A team of American experts says it has uncovered a previously unknown Islamic Republic nuclear weapons development site in Iran.
The Institute for Science and International Security (ISIS) called on Tehran on April 8 to acknowledge the previously undisclosed site to international inspectors.
Founded in 1993, the Institute for Science and International Security is led by former United Nations IAEA nuclear inspector David Albright.
ISIS says that it has evidence the Islamic Republic operated the nuclear weapons development facility in northern Iran until at least 2011 when it was likely destroyed as Western nations began to investigate the country's weapons program.
"Based on documents in the Iran Nuclear Archive, seized by Israel in early 2018, Iran’s Amad Plan created the Shahid Mahallati Uranium Metals Workshop near Tehran to research and develop uranium metallurgy related to building nuclear weapons", ISIS says.
Amad Plan refers to Iran’s alleged roadmap to developing a nuclear weapon.
"The facility was intended as a pilot plant, aimed at developing and making uranium components for nuclear weapons, in particular components from weapon-grade uranium, the key nuclear explosive material in Iranian nuclear weapon cores," the institute disclosed.
The site was meant to be temporary until the production-scale Shahid Boroujerdi facility at Parchin was completed.
Parchin is a village in Hesar-e Amir area in the Central District of Pakdasht County, Tehran Province, 20 kilometers (12.4 miles) southeast of downtown Tehran. In November 2011, the U.N.'s nuclear watchdog, the International Atomic Energy Agency (IAEA) reported that it had "credible" information Parchin was used for implosion testing. The IAEA sought additional access to Parchin, which Tehran rejected.
However, ISIS believes that the key building of the Shahid Mahallati uranium metals workshop, was apparently gutted and abandoned between late 2010 and early 2011, after another Iranian nuclear facility at Fordow was uncovered near the neighboring city, Qom.
"Iran should declare this site to the International Atomic Energy Agency and allow its inspection since the facility was designed and built to handle nuclear material subject to safeguards under Iran's comprehensive safeguards agreement," Albright insisted in the ISIS report, adding, "The IAEA, more generally, should verify sites, locations, facilities, documentation, equipment, and materials involved in the Amad Plan activities, and urge Iran to cooperate fully in these investigations, despite their age, as part of ensuring that Iran has not continued nuclear weapons work up to today."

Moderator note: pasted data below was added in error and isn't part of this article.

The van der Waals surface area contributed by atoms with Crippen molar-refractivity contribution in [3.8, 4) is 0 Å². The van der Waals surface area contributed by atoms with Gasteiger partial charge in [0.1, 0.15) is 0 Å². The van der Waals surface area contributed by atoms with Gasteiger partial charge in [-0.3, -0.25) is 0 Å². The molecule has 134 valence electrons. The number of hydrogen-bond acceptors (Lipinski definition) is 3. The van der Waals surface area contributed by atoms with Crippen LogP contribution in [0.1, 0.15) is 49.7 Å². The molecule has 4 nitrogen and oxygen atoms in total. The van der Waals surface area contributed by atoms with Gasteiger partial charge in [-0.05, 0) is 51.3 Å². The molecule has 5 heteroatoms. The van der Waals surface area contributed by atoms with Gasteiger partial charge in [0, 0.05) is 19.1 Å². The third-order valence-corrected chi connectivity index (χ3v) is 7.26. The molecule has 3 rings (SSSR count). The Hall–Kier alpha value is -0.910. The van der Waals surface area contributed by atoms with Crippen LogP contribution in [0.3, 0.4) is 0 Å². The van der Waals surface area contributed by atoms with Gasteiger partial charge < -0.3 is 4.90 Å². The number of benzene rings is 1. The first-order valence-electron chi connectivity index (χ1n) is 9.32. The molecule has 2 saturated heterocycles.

Meanwhile, Albright told the Washington Free Beacon the site has not been publicly revealed earlier and it is likely Western nations had no knowledge of it prior to Israel's seizure of the nuclear documents.
"This site may have been close to being able to make weapon-grade uranium cores for nuclear weapons, albeit no evidence Iran had any weapon-grade uranium yet," Albright said. "But the site highlights concretely that Iran was putting in place a nuclear weapons production industry, not just a development program, and there is no evidence of its destruction."
The Free Beacon cited a non-proliferation expert and research fellow at the Foundation for Defense of Democracies, Andrea Stricker, as saying, the discovery of this new site "shows the extent to which Tehran lied to international inspectors about its past and possibly ongoing nuclear weapons program.”
"Today, Tehran is closer to a nuclear weapon than previously thought," Stricker said, asserting, "The IAEA needs to undertake a full investigation in Iran to ensure that its nuclear program is strictly peaceful."
Referring to a plethora of complications in building a production-scale uranium metallurgy plant, ISIS report says, "Overcoming these difficulties would typically call for a pilot plant, designed to develop and test critical procedures being planned for Shahid Boroujerdi, the pilot plant starting with surrogate materials, then introducing natural uranium, and later processing weapons-grade uranium, as a template for Shahid Boroujerdi."
Most importantly, ISIS has argued, the weapon-grade uranium would be expected to be in short supply, its preciousness demanding well-tested and practiced metallurgical manufacturing procedures, the goal is to avoid mistakes and blunders potentially resulting in significant losses of expensive weapon-grade uranium.